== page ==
Geithner's new friends on Capitol Hill
The Treasury Secretary is earning some key political support, but the real test comes when he asks for more bailout money.
WASHINGTON (Fortune) -- As Treasury Secretary Timothy Geithner's reputation rose from the ash heap on Wall Street yesterday, he also made headway with harsh critics in his other important audience - Congress. "This could be the beginning of a very constructive improvement in capital flows," Georgia Senator Johnny Isakson told Fortune.
Just last week, Isakson, a member of the Senate Commerce Committee, became the first Republican senator to call for Geithner's resignation. Isakson was shocked that the former New York Federal Reserve president - who essentially "wrote the check" to AIG last September - was completely unaware of the bonuses that caused a national uproar six months later.
Over in the House, GOP Florida congressman Connie Mack yesterday kept up his campaign on the airwaves calling for Geithner's resignation. But GOP Whip Eric Cantor of Virginia was more measured, saying that while he worries the new plan may have "fundamental flaws," he hoped it would address the sticky problem of how to price the assets that banks need to unload. "The markets seem to be reacting positively," Cantor noted in an interview.
President Obama likes to compare his Treasury Secretary to Alexander Hamilton - a public servant facing problems of historic magnitude. But in the past month, Geithner has been likened to Tiny Tim.
After the markets voted thumbs down on his first attempt at a bank rescue plan in February, the treasury secretary became the butt of late-night comic jokes. The mocking turned into calls for his resignation when he revealed that he learned of the taxpayer-funded bonuses going to AIG (AIG, Fortune 500) executives just days before they went out - and then was unable to stop them, or effectually explain them to Congress and the public.
Alabama's Richard Shelby, the Senate Banking Committee's ranking Republican, told Fox News on Sunday that his confidence in Geithner is "waning every day," and conservative critic Senator Jim Bunning of Kentucky said he didn't think Geithner was qualified for the job. (Neither senator had commented on the bank plan by Tuesday morning.) While Republicans have been vocal in their condemnations, waves of worry about Geithner's performance have quietly rippled through lawmakers in his own party.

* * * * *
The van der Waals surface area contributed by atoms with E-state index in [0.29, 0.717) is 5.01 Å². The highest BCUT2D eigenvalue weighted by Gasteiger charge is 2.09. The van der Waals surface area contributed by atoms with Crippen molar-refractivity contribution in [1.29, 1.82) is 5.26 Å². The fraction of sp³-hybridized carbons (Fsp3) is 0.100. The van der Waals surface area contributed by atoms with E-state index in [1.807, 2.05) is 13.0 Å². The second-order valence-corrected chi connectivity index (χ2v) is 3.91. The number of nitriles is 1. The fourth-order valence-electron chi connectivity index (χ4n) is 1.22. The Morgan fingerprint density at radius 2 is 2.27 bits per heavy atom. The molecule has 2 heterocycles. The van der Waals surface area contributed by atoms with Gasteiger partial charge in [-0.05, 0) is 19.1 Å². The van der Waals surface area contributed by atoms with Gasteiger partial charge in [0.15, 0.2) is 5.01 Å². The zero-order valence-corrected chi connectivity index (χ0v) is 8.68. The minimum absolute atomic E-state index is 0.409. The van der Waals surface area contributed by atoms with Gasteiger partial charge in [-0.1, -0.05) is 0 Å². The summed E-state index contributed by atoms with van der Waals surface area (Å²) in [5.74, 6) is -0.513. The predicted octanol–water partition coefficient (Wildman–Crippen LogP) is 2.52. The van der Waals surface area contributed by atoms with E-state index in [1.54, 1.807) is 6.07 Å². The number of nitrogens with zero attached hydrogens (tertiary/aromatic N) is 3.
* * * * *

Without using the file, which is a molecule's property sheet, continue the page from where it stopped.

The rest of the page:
President Obama felt compelled to defend his Treasury Secretary on CBS' 60 Minutes last weekend, saying he would refuse to accept Geithner's resignation even if it were offered. And yesterday, senior White House economic adviser Larry Summers appeared in the White House press room for a Bloomberg TV interview in which he insisted that Geithner had "provided extraordinary leadership."
This won't be the end of Geithner-bashing on Capitol Hill. His critics will be out again in full force today with a House hearing on AIG, which has ignited a populist fire that lawmakers from both parties have found politically expedient to stoke.
But the true measure of Geithner's performance should be the success or failure of his bank rescue plan, and that won't be evident for many weeks. "The next quarter, the next three months will be the sweet spot," says Scott Talbott, senior vice president for government affairs at the Washington-based Financial Services Roundtable, which applauded the plan.
The political good news for Geithner is that he can now count on some vocal defenders from across the aisle - which will serve as a helpful ballast against loud critics in the coming months. "I like what he's laid out," says Tennessee Senator Bob Corker, who was briefed in detail last night by FDIC chairman Sheila Bair.
Noting that the plan builds on the original proposal by former Treasury Secretary Hank Paulson to have the government purchase "toxic assets," Corker added: "But it is enhanced by using the private sector for price discovery and by leveraging government funds. It allows what's left of the TARP money to go further, and it doesn't add to inflationary pressures."
If the plan succeeds in reviving the banking sector, Corker predicts that Geithner's rocky start "will be a blip on the screen." That's a sentiment that Isakson seconds: "If the secretary of the Treasury will execute this plan judiciously and markets develop [for the assets] and credit begins to flow, you'll see a remarkable change in attitude toward the Treasury Secretary."
But the real test of whether Timothy Geithner has restored his reputation is whether he can persuade Congress to release the additional $250 billion in TARP funds that President Obama tucked inside his new budget. And on that - with bailout fatigue infecting both parties - he still has a long way to go. "If he went up there now, hat in hand, he wouldn't get the money," notes Talbott.